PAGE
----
Listen, Learn, Respond
Think big, be bold, drive change. This is the mindset upon which Echoing Green was founded 30 years ago when our founders were looking to apply their VC investment model to social change. Their answer was to make early-stage investments in emerging leaders, helping to breathe life into new approaches for addressing some of the world’s greatest challenges. Since then, Echoing Green has found, backed, and accelerated people who, upon bearing witness to systemic social challenges, see solutions where others may see closed doors. As of this year, we’ve funded 727 people working to make dramatic, not incremental, social change. The resourceful, solutions-oriented perspectives of these leaders fuel the social entrepreneurship space that has emerged across the globe thanks to the efforts of many. Everyone—from community leaders, investors, philanthropists, CSR leaders, and more—has a role to play.
Still, as we enter a new year, we're reminded that social progress is not neat or finite. In spite of this, we're confident that we’re moving in the direction of progress. With the right tools, a diverse mix of leaders will set the agenda for dismantling entrenched structural inequities and the social consequences they produce. As we think about what the next 30 years will bring, Echoing Green has recommitted to being a resource and champion for these trailblazers.
It’s true that, when it comes to social change in general and the social entrepreneurship landscape in particular, conditions look different today than they did in 1987. People have connected more than ever thanks to the internet, open data helps determine policies, and mobile applications democratize education. At the same time, wars have ended and begun, political landscapes have shifted, and climate change threatens the very existence of communities across the globe. In the face of evolving challenges and resources, it's clear to us that the resolute instigators and problem solvers will lead the way toward changing the trajectory of entire systems.
It is here where context is important. To purposefully evolve or disrupt systems while minimizing unintended consequences, we have to ask questions, listen to the responses, and use those lessons to inform how we move forward. Our aim is certainly not to disrupt systems for disruption's sake: we've learned that meaningful and thoughtful disruption is rooted in trust by following the lead of our Fellows and their communities. This means meeting leaders where they are, sharing information and networks, and being part of the solution when it comes to dismantling barriers to justice.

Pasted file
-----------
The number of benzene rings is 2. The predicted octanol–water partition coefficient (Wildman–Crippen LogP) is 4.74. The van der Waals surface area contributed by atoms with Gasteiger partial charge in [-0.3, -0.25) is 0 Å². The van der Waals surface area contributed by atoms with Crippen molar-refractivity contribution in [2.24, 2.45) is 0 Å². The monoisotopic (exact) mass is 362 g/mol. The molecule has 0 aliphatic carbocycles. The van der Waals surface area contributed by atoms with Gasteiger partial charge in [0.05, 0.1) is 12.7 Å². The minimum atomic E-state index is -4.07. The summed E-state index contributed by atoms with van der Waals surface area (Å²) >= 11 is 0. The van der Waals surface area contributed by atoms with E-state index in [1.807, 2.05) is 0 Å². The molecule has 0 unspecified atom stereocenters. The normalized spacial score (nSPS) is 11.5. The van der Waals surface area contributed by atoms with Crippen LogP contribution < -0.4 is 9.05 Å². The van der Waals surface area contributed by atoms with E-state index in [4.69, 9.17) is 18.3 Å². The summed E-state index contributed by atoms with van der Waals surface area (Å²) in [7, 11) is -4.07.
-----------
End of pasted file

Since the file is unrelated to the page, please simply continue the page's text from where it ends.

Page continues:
Over the years, Echoing Green Fellows and partners have been a generous community that challenges the organization to think about understanding and responding to context thoughtfully. In the spirit of always learning as we continue to contribute to the field, we must also be courageous as we support those closest to the problems who question “business as usual.” This is something we’ve thought a lot about and we’re eager to share some of the ways we're applying it to our work over the course of this series. If progress is made better by forming inclusive partnerships, being willing to take imperfect steps in the right direction, being transparent, and accepting any discomfort we may feel as we grow from critique, then we want to share what we’re learning along the way and carve out spaces for others to share their voices, too.
In the spirit of these lessons and always learning, we’re kicking off our thirtieth year with a series of conversations featuring Echoing Green Fellows who bring fresh perspectives and new solutions to address age-old problems. We have the opportunity to hear from 12 of these Fellows during Change, Justice, Equity, a Solutions Week event series hosted in partnership with WNYC and Jami Floyd, host of "All Things Considered,” at The Greene Space on January 9-12. We look forward to sharing lessons learned in the months to come.
2017 is Echoing Green’s 30th year. To mark this milestone anniversary, every month we’ll be taking stock of lessons learned, sharing how these perspectives inform our work and the field at large, and ways we’re applying these lessons to help us contribute to more social transformation over the next 30 years.